Right before shooting a scene in which the group runs through a dirty, trash-filled alley, the Toronto Sanitation department came by and cleaned it up, so the crew had to dig through local dumpsters for more trash.
One of the movie's producers is Debra Hill, who teamed up with John Carpenter to make Halloween (1978), a horror movie about murdered babysitters. Listen carefully when Sara and Chris watch television. The music you can hear is John Carpenter's chilling Halloween (1978) theme, an in-joke.
An early draft of the script has the part of Dawson, the garage owner, played by an extremely unfeminine woman and the scene emphasizes the humor of Sara and Brad's confusion over Dawson's gender. This part ultimately went to Vincent D'Onofrio and the scene as it appears in the film plays with Sara's fascination with the comic book hero Thor and has her confusing Dawson with her comic book hero (to Sara he's cleverly disguised as an everyday garage mechanic).
The two rival gangs on the El Train challenge each other to a fight when the train crosses "Devereux" street, an in-joke towards director Chris Columbus' wife Monica Devereux and father in law Clarke Devereux who both appear in the movie.
Steven Spielberg considered being the executive producer of this film and have the film released under the Amblin banner, to help his friend Chris Columbus get the directing job. However Columbus had the directing job secured.
The tow truck driver hits a lawn jockey after reaching his house. Knocking over lawn jockey's later became a running joke in Home Alone and Home Alone 2: Lost in New York also directed by Chris Columbus.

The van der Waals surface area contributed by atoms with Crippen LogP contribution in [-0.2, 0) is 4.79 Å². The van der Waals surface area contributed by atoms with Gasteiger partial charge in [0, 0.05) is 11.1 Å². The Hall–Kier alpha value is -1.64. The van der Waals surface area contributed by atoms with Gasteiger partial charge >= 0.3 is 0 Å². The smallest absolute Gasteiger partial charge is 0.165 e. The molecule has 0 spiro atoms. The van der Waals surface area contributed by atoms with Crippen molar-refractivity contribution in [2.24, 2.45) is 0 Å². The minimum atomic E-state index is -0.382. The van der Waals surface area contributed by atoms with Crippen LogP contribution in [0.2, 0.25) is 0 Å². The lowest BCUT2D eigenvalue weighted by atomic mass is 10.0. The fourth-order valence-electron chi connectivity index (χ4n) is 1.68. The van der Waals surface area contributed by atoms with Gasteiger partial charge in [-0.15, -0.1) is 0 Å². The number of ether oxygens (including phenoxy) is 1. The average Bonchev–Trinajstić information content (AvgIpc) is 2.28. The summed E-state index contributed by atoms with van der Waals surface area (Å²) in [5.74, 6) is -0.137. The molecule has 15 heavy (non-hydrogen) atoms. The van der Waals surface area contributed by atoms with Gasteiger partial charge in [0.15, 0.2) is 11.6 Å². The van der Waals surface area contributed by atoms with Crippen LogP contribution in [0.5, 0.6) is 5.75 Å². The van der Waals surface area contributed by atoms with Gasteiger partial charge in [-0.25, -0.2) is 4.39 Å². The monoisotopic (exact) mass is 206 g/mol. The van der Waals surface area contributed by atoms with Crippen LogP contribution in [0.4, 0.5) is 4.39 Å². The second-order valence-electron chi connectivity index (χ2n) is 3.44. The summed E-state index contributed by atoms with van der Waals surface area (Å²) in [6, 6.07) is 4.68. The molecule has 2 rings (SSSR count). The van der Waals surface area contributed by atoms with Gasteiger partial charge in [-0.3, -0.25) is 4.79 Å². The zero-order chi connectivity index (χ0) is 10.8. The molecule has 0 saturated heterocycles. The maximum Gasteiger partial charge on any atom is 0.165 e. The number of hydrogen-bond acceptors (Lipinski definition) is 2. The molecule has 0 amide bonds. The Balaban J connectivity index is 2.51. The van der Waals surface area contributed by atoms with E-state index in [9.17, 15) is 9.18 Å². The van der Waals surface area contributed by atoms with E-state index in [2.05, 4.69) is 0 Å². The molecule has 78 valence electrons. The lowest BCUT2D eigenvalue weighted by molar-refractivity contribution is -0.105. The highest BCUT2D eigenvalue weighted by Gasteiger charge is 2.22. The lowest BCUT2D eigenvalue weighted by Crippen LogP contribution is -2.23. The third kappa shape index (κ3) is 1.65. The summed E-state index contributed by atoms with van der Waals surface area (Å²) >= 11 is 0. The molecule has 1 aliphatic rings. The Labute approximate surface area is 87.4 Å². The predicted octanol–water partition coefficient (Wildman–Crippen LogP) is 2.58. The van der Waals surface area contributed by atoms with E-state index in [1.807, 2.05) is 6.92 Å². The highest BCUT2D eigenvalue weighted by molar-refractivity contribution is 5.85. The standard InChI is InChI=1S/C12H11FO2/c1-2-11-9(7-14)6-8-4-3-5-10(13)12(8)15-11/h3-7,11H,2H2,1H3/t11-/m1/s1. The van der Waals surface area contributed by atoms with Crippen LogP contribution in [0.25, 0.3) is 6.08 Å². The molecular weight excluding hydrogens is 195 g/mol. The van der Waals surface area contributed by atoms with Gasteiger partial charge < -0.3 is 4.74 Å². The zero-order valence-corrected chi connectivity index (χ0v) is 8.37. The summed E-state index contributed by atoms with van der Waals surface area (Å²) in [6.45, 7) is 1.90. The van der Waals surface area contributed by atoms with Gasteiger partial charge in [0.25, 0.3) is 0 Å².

This film was Chris Columbus's first time working with major lighting, cameras and cinematographers. His first day on the set was extremely intimidating and frightening. But after a couple of hours, he eased into it, felt very secure and comfortable and realized this is where he wanted to be.
Both Maia Brewton and Elisabeth Shue starred in Back to the Future movies. In the original Back to the Future, Brewton played Sally Baines, Lorraine's younger sister. Shue played Jennifer, Marty's girlfriend, in Back to the Future II and III.
Sara's love of Marvel comics mirrors director Chris Columbus's who wanted to be a comic book artist for Marvel at one point but decided against it because it's an isolating existence and he preferred to work with people.
In the film, Chris Parker is a 17-year-old high school student, and four years younger than Dan Lynch, who is a 21-year-old college student. When the film was released, Elisabeth Shue was 23 years old, and one year older than George Newbern, who was 22 years old.
The project started in the 1960s, with Jane Fonda in mind for the lead role. It was abandoned in the 1970s, then Chris Columbus restarted it in the 1980s. Jane Fonda was too old for the role by then, so it went to Bridget Fonda, who withdrew from the project before auditions began.
When the kids are at the chop shop, Bleak refers to them as the Brady Bunch. In the following scene, when Brenda is still at the bus station, on one of the portable TVs, the theme music from The Brady Bunch (1969) can be heard.